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Twin sisters, Nicole Mierzejewski, left, and Taylor Mierzejewski, right, take some warm up shots before the second half begins at Lyman Hall High School. Lyman Hall hosted Sheehan in the second round of the state Class L girls basketball tournament, March 7, 2014. Lyman Hall won 60-42.  | Christopher Zajac / Record-Journal
Lyman Hall's Naomi Rascati dribbles the ball down the court past Sheehan's Julia Franzik in the second half of the game. Lyman Hall hosted Sheehan in the second round of the state Class L girls basketball tournament, March 7, 2014. Lyman Hall won 60-42.  | Christopher Zajac / Record-Journal

Perimeter game vital to Trojans’ effort

WALLINGFORD —Mutual respect lies at the heart of tonight’s Class L quarterfinal confrontation between seventh-seeded Lyman Hall and No. 2 Farmington.

Farmington needs no introduction on the statewide stage. The Indians (20-3) won the ‘L’ crown last March at the Mohegan Sun Arena with a 49-44 victory over Bacon Academy.

Head coach Russ Crist, a Meriden resident and grandson of Ben Zajac, also had the Indians in the 2005-06 title game in his first year. Farmington lost to Bulkeley, 43-42, on a buzzer-beating 3-point shot in overtime.

Farmington is coming off back-to-back first-place finishes in the competitive CCC West.

“I expect a great game,” Crist said. “You can throw the seeds out completely.”

Lyman Hall (19-4) is at the top of its cycle under coach Tom Lipka.

The Trojans’ starting five made the most of an 0-20 season in 2011-12, building a foundation for a run they knew they could make. Lyman Hall last won a Class L championship in 1986-87 and hasn’t been this deep into the postseason since losing to Sacred Heart in a 1992-93 quarterfinal.

“We’re excited to get this far,” Lipka said. “It’s an exciting time for us considering where we were two years ago. It doesn’t get any better than this.”

Lipka starts Naomi Rascati at point guard. Three-point sniper Taylor Mierzejewski is the two guard. Krista Peterson and Kim Petit flank center Nicole Mierzejewski on the back line. Lipka’s rotation generally goes eight deep with Sam Becker, Emma Sears and 3-point specialist Hailey Hergott spelling the starters.

The Trojans’ strength is in their versatility and length. Crosstown rival Sheehan and coach Mike Busillo fell well short of neutralizing those qualities in three tries.

“It’s hard for us against that group – they’re length, their ability to rebound the ball, they have a number of kids who handle it okay,” Busillo said after the Titans were eliminated by the Trojans in the second round Friday night.

Their length comes in handy for making deflections in passing lanes and grabbing rebounds. Any one of them is capable of finishing a fast break. Each can knock down a 3-pointer.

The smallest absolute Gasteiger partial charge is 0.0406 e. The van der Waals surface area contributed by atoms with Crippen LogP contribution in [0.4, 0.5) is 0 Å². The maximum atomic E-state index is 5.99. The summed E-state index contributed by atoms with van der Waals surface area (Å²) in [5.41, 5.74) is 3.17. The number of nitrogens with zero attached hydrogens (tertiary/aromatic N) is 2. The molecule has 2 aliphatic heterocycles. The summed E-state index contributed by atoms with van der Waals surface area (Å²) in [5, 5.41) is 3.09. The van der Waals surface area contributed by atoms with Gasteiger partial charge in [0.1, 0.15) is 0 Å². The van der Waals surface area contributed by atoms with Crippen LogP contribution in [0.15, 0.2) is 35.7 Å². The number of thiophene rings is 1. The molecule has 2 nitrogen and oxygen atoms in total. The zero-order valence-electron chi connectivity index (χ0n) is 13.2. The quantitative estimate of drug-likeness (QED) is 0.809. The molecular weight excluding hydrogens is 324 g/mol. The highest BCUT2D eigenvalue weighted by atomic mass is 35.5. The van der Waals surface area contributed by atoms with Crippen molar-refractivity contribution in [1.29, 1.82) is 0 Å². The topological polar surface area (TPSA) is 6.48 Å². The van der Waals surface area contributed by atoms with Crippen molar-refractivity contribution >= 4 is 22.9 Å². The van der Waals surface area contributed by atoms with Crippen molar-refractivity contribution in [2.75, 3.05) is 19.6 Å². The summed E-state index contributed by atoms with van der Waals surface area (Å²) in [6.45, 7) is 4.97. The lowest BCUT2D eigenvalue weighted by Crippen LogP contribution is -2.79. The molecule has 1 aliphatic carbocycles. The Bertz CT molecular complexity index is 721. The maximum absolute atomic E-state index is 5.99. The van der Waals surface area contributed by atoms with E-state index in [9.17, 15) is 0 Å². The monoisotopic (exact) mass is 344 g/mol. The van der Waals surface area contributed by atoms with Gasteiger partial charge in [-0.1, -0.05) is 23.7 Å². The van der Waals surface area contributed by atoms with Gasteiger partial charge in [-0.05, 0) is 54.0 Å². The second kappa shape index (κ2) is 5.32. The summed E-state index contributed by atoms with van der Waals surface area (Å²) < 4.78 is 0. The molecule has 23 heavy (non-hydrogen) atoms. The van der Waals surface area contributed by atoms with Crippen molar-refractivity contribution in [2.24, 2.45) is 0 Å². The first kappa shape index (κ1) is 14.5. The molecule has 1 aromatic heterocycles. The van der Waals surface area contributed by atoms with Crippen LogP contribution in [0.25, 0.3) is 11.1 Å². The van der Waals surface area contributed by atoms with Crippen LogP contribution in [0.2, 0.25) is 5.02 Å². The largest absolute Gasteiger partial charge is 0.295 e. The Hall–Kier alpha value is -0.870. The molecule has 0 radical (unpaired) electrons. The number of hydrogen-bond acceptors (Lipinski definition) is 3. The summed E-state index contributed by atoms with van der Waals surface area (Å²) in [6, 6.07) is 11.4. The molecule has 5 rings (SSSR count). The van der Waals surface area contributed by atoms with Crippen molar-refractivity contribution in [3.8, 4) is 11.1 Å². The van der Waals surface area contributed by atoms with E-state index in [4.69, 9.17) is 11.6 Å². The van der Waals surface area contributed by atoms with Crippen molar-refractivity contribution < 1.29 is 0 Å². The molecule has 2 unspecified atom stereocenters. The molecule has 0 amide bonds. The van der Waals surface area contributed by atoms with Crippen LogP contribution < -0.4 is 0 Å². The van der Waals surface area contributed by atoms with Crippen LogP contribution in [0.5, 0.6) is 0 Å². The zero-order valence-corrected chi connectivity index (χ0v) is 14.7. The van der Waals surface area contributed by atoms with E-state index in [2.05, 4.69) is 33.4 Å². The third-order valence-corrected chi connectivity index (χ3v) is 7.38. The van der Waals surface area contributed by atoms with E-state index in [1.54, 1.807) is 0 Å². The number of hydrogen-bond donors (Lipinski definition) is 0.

Lyman Hall’s flexibility is also reflected in scoring distribution.

Nicole Mierzejewski and Petersen each led the team in scoring eight times. Taylor Mierzejewski set the pace five times and Rascati twice. Petit never led the team in scoring, but reached double digits four times.

“They complement each other so well,” Lipka said. “Other teams are strong outside or inside, but we’re well-balanced. It’s not the same person every game.”

Hergott, whose father is Crist’s dentist, shared the team lead once despite playing limited minutes.

“She’s a 3-point specialist,” Lipka said.”She sits around the perimeter and, when she makes a three, we say on the bench, ‘Watch out for Hailey storm!’ She’s got a quick release.”

Of Hergott’s 29 field goals this season, 28 came from beyond the arc, but the top long-distance shooter is Taylor Mierzejewski (48 threes).

Lipka said Lyman Hall’s losses all came when the 3-point shots were not dropping. When the longballs fall, it frees Petersen to employ her multifaceted game and Nicole Mierzejewski to work the post.

“I really like their length and athleticism at all positions,” Crist said. “Defensively, they cover a great area of the court. They’re aggressive in the passing lanes and with traps. I really respect their ability to go to the hole and especially to shoot the three. And they have one of the better post players, and she’s more than just a threat down low.”

The Indians are led by 6-foot junior center Sophie Borg, sophomore guard Cheray Saunders and senior guard Bridget Kelly. Senior Brittany Galske and freshman Mary Schoenherr round out the starting lineup.

Lipka watched the replay of the Indians’ 59-56 loss to E.O. Smith in the semifinals of the CCC Tournament.

“We’ve got to focus on Borg. She rebounds, penetrates and shoots the medium-range jumper. We’re not going to shut her down, but we’ve got to contain her. If she gets 20, we’ve got problems,” he said. “Saunders is a good penetrator and decent outside shooter. The rest are solid kids who do the little things well.

“If either [Borg or Saunders] has a big night, we’re trouble. If they both do, it will be a long night.”

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